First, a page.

For the first installment of Not Your Binary: A QTPOC Reading Column, a reading column centralizing on the contemporary voices of queer and/or trans people of color in the literary world, I will be discussing Christopher Soto’s “Los Padrinos Juvenile Detention Center, Unit Y2.” Because this is the first installment of my reading column, I want to emphasize the importance on centralizing marginalized voices, stepping aside from the dominant, mainstream culture, to exercise the very existence of surviving and living as a QTPOC, in and out of the literary world. This column is an exploration of political identities and of systemic realities; specifically, in the ways literature can either work to deliver, express, or alleviate the stress that comes with embodying the very existence of being a QTPOC in the time and setting each writer transports us to.
Christopher Soto’s “Los Padrinos Juvenile Detention Center, Unit Y2” takes the reader to a juvenile center, where the speaker volunteers and helps young men sublimate their emotions from acting negligent to poetry: “to be here / where the concrete ends / & page begins.”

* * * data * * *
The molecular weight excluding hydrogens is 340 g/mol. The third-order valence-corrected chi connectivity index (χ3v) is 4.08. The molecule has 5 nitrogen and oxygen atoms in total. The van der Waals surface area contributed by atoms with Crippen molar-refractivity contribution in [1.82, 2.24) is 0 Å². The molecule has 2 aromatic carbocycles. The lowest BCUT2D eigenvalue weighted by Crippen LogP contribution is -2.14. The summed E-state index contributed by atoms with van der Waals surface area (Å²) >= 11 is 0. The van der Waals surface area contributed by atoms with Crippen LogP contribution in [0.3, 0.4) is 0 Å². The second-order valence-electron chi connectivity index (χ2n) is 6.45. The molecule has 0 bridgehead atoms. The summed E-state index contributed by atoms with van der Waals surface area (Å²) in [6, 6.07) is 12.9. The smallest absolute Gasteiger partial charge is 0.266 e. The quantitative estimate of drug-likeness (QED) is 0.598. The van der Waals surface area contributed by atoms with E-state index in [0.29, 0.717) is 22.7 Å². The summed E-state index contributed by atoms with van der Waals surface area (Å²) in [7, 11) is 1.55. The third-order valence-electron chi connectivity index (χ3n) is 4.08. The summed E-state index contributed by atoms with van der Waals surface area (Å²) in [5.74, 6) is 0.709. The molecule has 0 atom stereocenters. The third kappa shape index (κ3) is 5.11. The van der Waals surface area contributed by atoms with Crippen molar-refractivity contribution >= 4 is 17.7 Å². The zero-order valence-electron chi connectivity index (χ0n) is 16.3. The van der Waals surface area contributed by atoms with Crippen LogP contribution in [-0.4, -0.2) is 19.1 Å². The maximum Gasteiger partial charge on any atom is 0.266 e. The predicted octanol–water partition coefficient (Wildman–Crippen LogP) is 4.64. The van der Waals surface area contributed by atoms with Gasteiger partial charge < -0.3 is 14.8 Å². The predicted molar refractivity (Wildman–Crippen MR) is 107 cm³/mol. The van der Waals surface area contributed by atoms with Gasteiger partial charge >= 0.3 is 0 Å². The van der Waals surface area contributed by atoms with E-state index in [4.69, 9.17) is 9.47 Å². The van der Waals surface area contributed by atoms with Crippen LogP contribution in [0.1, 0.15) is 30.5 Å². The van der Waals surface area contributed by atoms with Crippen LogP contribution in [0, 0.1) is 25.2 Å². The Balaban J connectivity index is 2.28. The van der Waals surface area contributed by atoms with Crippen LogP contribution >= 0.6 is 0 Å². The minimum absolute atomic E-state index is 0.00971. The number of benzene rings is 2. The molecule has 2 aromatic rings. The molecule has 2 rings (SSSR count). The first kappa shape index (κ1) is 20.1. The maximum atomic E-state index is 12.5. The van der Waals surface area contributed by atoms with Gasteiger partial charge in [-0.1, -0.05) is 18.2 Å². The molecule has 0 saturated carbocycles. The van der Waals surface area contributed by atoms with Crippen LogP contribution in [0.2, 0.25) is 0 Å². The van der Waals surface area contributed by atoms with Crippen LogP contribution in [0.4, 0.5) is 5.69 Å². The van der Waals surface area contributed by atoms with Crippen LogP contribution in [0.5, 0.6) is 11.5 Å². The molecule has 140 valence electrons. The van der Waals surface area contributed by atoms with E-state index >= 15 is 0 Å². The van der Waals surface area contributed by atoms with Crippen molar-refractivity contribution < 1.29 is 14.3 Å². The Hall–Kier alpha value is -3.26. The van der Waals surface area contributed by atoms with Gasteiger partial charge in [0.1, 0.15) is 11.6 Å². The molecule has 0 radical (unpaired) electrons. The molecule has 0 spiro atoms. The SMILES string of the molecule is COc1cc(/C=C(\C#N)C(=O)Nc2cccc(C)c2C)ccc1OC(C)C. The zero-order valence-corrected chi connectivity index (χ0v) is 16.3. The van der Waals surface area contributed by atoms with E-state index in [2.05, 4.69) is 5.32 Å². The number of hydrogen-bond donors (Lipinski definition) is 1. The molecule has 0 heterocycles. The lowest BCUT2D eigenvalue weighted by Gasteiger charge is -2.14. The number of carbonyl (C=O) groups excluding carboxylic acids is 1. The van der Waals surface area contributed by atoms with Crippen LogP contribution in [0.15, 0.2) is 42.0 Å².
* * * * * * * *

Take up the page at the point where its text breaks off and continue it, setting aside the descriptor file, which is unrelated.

Moreover, Soto takes on poetic devices, as well as theoretical devices, alluding to dates and research, revealing both intended and unintended consequences of the prison industrial complex that the speaker suits the reader in. The intentions behind keeping prisons open and alive are many, but what is often ignored is the unintended consequences of the prison industrial complex, which are violent: “each body is disciplined for its difference,” “[physical assault],” and “[one] can’t even scream in pain / [without being pathologized].” The attraction to keeping the prison industrial complex alive is the idea that the system eradicates crime and alleviates society of its “social issues,” yet the false comfort that comes with this “solution” is knowing that keeping this system alive only feeds to another individual’s nightmare: “Dee Dee / A trans woman / sentenced sixty years of life / [in a men’s prison].”